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Article: A framework for identifying dysregulated chromatin regulators as master regulators in human cancer

TitleA framework for identifying dysregulated chromatin regulators as master regulators in human cancer
Authors
Issue Date2019
PublisherOxford University Press (OUP): Policy B - Oxford Open Option B. The Journal's web site is located at http://bioinformatics.oxfordjournals.org/
Citation
Bioinformatics, 2019, v. 35 n. 11, p. 1805-1812 How to Cite?
AbstractMotivation: Chromatin regulators (CRs) are frequently dysregulated to reprogram the epigenetic landscape of the cancer genome. However, the underpinnings of the dysregulation of CRs and their downstream effectors remain to be elucidated. Results: Here, we designed an integrated framework based on multi-omics data to identify candidate master regulatory CRs affected by genomic alterations across eight cancer types in The Cancer Genome Atlas. Most of them showed consistent activated or repressed (i.e. oncogenic or tumor-suppressive) roles in cancer initiation and progression. In order to further explore the insight mechanism of the dysregulated CRs, we developed an R package ModReg based on differential connectivity to identify CRs as modulators of transcription factors (TFs) involved in tumorigenesis. Our analysis revealed that the connectivity between TFs and their target genes (TGs) tended to be disrupted in the patients who had a high expression of oncogenic CRs or low-expression of tumor-suppressive CRs. As a proof-of-principle study, 14 (82.4%) of the top-ranked 17 driver CRs in liver cancer were able to be validated by literature mining or experiments including shRNA knockdown and dCas9-based epigenetic editing. Moreover, we confirmed that CR SIRT7 physically interacted with TF NFE2L2, and positively modulated the transcriptional program of NFE2L2 by affecting ∼64% of its TGs. Availability and implementation: ModReg is freely accessible at http://cis.hku.hk/software/ModReg.tar.gz. Supplementary information Supplementary data are available at Bioinformatics online.
Persistent Identifierhttp://hdl.handle.net/10722/284880
ISSN
2019 Impact Factor: 5.61
2015 SCImago Journal Rankings: 4.643

 

DC FieldValueLanguage
dc.contributor.authorRU, B-
dc.contributor.authorSUN, J-
dc.contributor.authorKANG, Q-
dc.contributor.authorTong, Y-
dc.contributor.authorZhang, J-
dc.date.accessioned2020-08-07T09:03:50Z-
dc.date.available2020-08-07T09:03:50Z-
dc.date.issued2019-
dc.identifier.citationBioinformatics, 2019, v. 35 n. 11, p. 1805-1812-
dc.identifier.issn1367-4803-
dc.identifier.urihttp://hdl.handle.net/10722/284880-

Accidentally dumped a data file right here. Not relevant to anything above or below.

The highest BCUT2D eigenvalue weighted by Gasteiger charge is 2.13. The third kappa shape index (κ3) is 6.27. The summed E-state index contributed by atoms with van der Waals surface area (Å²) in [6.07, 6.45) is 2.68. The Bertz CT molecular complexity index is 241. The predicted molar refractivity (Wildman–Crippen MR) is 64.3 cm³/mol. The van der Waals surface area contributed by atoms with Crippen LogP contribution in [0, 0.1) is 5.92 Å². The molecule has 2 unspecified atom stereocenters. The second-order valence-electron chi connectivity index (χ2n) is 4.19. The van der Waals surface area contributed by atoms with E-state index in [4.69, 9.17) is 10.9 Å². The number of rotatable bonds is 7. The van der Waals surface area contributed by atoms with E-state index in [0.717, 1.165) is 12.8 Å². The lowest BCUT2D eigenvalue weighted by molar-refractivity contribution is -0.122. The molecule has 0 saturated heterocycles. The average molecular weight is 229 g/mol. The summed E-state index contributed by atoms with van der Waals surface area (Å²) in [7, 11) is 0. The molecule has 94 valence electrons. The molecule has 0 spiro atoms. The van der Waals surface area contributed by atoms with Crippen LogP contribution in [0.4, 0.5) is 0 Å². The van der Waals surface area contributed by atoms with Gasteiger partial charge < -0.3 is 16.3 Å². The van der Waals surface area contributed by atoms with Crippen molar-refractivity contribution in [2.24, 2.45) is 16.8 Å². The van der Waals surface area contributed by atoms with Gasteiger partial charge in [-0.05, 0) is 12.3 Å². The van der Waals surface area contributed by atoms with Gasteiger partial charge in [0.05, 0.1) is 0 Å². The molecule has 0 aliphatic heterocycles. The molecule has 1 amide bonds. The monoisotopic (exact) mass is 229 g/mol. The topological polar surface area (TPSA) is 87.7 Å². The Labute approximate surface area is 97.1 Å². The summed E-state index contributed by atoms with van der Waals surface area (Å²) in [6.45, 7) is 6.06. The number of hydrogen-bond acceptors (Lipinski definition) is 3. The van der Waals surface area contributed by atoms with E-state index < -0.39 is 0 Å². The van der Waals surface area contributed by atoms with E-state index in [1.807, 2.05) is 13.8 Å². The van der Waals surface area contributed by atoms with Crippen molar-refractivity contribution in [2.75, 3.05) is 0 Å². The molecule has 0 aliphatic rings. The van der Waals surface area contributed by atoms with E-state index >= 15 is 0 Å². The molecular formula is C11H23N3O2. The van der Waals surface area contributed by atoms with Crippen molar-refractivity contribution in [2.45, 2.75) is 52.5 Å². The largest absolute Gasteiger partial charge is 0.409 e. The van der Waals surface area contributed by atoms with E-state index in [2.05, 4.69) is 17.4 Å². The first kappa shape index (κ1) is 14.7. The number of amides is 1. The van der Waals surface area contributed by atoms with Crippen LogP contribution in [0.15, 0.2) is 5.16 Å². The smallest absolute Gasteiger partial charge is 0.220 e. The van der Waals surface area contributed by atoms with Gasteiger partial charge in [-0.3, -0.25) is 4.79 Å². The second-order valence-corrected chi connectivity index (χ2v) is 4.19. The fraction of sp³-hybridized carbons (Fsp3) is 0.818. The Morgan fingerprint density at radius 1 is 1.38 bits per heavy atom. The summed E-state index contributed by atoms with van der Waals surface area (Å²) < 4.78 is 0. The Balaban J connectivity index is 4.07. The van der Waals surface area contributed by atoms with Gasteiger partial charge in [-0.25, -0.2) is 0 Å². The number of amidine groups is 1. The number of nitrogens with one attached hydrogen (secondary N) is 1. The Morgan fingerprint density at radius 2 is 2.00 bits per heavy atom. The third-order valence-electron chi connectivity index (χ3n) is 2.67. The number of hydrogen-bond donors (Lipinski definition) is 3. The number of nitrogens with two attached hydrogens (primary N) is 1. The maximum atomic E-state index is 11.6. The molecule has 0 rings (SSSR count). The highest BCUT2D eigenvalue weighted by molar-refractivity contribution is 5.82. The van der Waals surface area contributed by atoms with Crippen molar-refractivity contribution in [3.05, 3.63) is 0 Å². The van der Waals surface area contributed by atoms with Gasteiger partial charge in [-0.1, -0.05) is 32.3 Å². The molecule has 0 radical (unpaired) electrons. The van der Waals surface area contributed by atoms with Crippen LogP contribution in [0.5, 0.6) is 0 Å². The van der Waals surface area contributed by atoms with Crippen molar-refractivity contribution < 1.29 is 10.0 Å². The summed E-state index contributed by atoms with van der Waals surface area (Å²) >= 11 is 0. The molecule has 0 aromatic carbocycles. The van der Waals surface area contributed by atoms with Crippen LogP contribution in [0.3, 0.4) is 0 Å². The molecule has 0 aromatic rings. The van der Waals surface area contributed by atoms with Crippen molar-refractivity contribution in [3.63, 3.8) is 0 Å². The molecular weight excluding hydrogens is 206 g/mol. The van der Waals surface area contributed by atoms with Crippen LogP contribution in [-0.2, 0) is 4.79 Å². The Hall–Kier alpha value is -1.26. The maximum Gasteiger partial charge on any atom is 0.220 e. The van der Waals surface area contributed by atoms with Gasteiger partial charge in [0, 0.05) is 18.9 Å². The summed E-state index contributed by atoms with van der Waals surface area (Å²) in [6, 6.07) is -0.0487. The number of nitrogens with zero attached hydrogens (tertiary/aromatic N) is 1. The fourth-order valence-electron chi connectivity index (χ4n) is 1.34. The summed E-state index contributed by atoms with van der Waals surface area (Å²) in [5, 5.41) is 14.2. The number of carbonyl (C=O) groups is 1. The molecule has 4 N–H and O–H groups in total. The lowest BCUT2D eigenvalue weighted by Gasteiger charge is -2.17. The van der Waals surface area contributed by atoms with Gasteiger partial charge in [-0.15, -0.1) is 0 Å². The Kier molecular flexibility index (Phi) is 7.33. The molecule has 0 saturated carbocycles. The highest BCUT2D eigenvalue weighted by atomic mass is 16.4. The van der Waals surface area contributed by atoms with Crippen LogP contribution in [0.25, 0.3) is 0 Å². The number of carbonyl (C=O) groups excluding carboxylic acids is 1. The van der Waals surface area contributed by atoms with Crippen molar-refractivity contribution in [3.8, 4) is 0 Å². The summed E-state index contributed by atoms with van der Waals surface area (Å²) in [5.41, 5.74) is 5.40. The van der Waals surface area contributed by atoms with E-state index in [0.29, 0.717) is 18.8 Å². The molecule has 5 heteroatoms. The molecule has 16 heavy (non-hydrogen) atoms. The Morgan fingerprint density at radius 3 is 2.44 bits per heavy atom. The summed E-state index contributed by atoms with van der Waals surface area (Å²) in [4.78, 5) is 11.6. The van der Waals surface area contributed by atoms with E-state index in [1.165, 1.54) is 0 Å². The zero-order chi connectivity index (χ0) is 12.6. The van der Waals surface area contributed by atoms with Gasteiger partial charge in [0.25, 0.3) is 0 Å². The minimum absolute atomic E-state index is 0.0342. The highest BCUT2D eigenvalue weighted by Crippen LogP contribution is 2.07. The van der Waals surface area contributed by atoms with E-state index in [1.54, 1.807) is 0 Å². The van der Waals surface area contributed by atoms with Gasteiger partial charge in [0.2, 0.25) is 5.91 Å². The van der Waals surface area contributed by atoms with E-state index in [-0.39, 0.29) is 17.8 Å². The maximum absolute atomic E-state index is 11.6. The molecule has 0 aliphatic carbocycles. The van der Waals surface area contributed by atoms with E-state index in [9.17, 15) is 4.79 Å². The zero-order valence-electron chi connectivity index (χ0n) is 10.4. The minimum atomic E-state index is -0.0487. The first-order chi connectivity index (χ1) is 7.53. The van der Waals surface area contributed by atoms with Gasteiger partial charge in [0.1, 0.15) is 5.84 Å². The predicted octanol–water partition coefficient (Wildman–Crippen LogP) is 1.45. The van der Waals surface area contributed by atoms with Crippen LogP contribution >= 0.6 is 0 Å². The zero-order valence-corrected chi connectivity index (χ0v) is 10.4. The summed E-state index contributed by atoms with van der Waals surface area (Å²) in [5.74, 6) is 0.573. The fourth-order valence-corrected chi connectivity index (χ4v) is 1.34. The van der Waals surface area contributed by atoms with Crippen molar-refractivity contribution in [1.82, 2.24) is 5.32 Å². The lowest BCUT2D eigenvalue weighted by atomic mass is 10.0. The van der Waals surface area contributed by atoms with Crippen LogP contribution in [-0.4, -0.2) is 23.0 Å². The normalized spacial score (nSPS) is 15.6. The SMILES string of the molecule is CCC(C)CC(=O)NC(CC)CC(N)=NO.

dc.description.abstractMotivation: Chromatin regulators (CRs) are frequently dysregulated to reprogram the epigenetic landscape of the cancer genome. However, the underpinnings of the dysregulation of CRs and their downstream effectors remain to be elucidated. Results: Here, we designed an integrated framework based on multi-omics data to identify candidate master regulatory CRs affected by genomic alterations across eight cancer types in The Cancer Genome Atlas. Most of them showed consistent activated or repressed (i.e. oncogenic or tumor-suppressive) roles in cancer initiation and progression. In order to further explore the insight mechanism of the dysregulated CRs, we developed an R package ModReg based on differential connectivity to identify CRs as modulators of transcription factors (TFs) involved in tumorigenesis. Our analysis revealed that the connectivity between TFs and their target genes (TGs) tended to be disrupted in the patients who had a high expression of oncogenic CRs or low-expression of tumor-suppressive CRs. As a proof-of-principle study, 14 (82.4%) of the top-ranked 17 driver CRs in liver cancer were able to be validated by literature mining or experiments including shRNA knockdown and dCas9-based epigenetic editing. Moreover, we confirmed that CR SIRT7 physically interacted with TF NFE2L2, and positively modulated the transcriptional program of NFE2L2 by affecting ∼64% of its TGs. Availability and implementation: ModReg is freely accessible at http://cis.hku.hk/software/ModReg.tar.gz. Supplementary information Supplementary data are available at Bioinformatics online.-
dc.languageeng-
dc.publisherOxford University Press (OUP): Policy B - Oxford Open Option B. The Journal's web site is located at http://bioinformatics.oxfordjournals.org/-
dc.relation.ispartofBioinformatics-
dc.titleA framework for identifying dysregulated chromatin regulators as master regulators in human cancer-
dc.typeArticle-
dc.identifier.emailTong, Y: tongyin9@hku.hk-
dc.identifier.emailZhang, J: jzhang1@hku.hk-
dc.identifier.authorityZhang, J=rp01713-
dc.description.naturelink_to_subscribed_fulltext-
dc.identifier.doi10.1093/bioinformatics/bty836-
dc.identifier.pmid30358822-
dc.identifier.scopuseid_2-s2.0-85067194073-
dc.identifier.hkuros312370-
dc.identifier.volume35-
dc.identifier.issue11-
dc.identifier.spage1805-
dc.identifier.epage1812-
dc.publisher.placeUnited Kingdom-

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